We were in Nice n Sleazy promptly, at 2015. The first pleasant surprise was bumping into Mr Nick Fraser. I seem to be making a habit of that lately. What a gent! During our catch up, I find, as I am, he’s excited about the lineup.
First up was singer songwriter Daniel Meade.
Immediately it strikes me that his style of music is quite different to that of the band at the top of the bill. That’s encouraging though, it shows The Velveteen Saints are intent on giving tonight’s crowd as much variety as possible.
There’s a definite country vibe going on with Daniel, his guitar alternating between upbeat and soothing songs. The melodies are catchy and the mix makes for enjoyable listening.
Dressed in suit jacket, tie, red shirt and jeans, Daniel is a storyteller.
Initial thoughts are of.. I’m not quite sure…Dylan? A Glaswegian Cash? Gram Parsons?
All in there, but it’s probably Hank Williams who if,he’d popped in would have been tapping his cowboy boots in the same fashion as me, thinking…this guy is real good.
Lyrically, there’s a lot of thought gone into these tunes.
From “It’s hard hard hard, help me carry on, for the song” and
“Thank you for the good times and
“Headstone where her heart used to be”
Finishing with a bit of a country stomp, perfect for getting you in the mood for what was to come, and just right with Sleazy’s ceilings too. Just high enough that you won’t bang your head, low enough that you’ll catch your hands if aloft whilst jumping.
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Next up was The Minx. they’re from Manchester and have a sound that has been influenced by bands through the ages. They kick off with a heavily laden Buzzcocks sound. My eye caught bassist Stephen’s Specialsesque strap holding the guitar and I wondered what else we might expect.
What we got, was big keyboard, punky poppy boppy numbers that were effervescent and engaging.
As the sound of “I don’t like you, you don’t like me” began to catch in my brain I thought how perfectly it suited the Dr Martens and turned up jeans donned by a couple of members of the band.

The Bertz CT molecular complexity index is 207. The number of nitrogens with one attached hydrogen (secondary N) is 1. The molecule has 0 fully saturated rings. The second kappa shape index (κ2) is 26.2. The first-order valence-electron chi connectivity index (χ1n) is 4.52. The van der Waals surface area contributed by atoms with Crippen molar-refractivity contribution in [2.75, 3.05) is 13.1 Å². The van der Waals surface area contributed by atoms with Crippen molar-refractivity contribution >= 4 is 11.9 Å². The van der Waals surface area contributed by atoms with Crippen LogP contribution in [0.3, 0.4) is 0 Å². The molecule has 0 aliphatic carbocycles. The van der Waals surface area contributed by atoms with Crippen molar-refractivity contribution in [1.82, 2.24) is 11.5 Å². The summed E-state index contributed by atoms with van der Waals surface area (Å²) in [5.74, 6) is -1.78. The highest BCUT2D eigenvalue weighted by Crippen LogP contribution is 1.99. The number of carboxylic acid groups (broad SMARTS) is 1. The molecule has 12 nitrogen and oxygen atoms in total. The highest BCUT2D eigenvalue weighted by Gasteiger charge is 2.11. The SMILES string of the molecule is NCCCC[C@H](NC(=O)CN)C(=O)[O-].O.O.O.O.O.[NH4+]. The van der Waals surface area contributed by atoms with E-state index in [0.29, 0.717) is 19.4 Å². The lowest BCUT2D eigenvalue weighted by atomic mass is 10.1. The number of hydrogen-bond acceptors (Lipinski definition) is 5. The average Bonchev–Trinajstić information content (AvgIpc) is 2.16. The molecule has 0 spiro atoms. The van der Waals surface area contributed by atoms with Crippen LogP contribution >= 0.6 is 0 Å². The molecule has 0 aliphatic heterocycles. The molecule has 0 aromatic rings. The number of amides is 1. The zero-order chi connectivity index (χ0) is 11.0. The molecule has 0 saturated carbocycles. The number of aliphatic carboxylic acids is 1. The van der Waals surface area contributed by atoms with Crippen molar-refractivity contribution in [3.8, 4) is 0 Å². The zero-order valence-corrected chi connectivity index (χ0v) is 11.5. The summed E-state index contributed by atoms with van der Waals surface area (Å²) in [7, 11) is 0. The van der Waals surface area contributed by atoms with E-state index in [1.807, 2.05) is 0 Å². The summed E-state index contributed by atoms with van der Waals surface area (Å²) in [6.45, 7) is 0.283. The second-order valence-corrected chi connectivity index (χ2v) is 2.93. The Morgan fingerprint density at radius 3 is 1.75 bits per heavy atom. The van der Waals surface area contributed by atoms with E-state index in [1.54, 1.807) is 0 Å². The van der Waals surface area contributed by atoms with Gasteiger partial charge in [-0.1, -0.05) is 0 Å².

Fusing genre upon genre there was something in here for everyone.
Just like one of the title’s…”I found my head”. It was rocking amidst more long keys and outros, which brought the set to a close….with a bang!
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Which brought us to The Velveteen Saints.
“I hope you’re feeling generous” the first words didn’t take long to receive a response.
As the lyrics “You need me” shot out across the crowd, I felt myself thinking that right now, the music business really does!
These guys give us Rock n Roll like it used to be… And yet not!
Mama didn’t raise no fools here, they began to sing.
Although many of their influences are clearly from the past, they combine that so sweetly with an attitude that could only be born of modern day Glasgow!
Wake me up..kicks it with style. We feel the drums, then Juliet.
Follow these guys and you certainly wont die alone!
They have character, charisma, on stage presence, tunes that rock and attitude.
Top marks Nice n Sleazy, a sterling nights music.
In short, If you are looking for something to put the oomph back in your record collection, check out The Velveteen Saints. They will not disappoint.
After a performance like tonight’s and with tunes like those, Rock n Roll is (most certainly not) dead!
And quite possibly some of the guys.
Whilst looking through some of this years photos I realised that for me, it’s been as good a year for gigs as I’ve had in some time.
Long gone are those days of at least one gig per month and a festival sprinkled in for good measure though.
Oh no, that kind of regularity dramatically reduced around 9 years ago.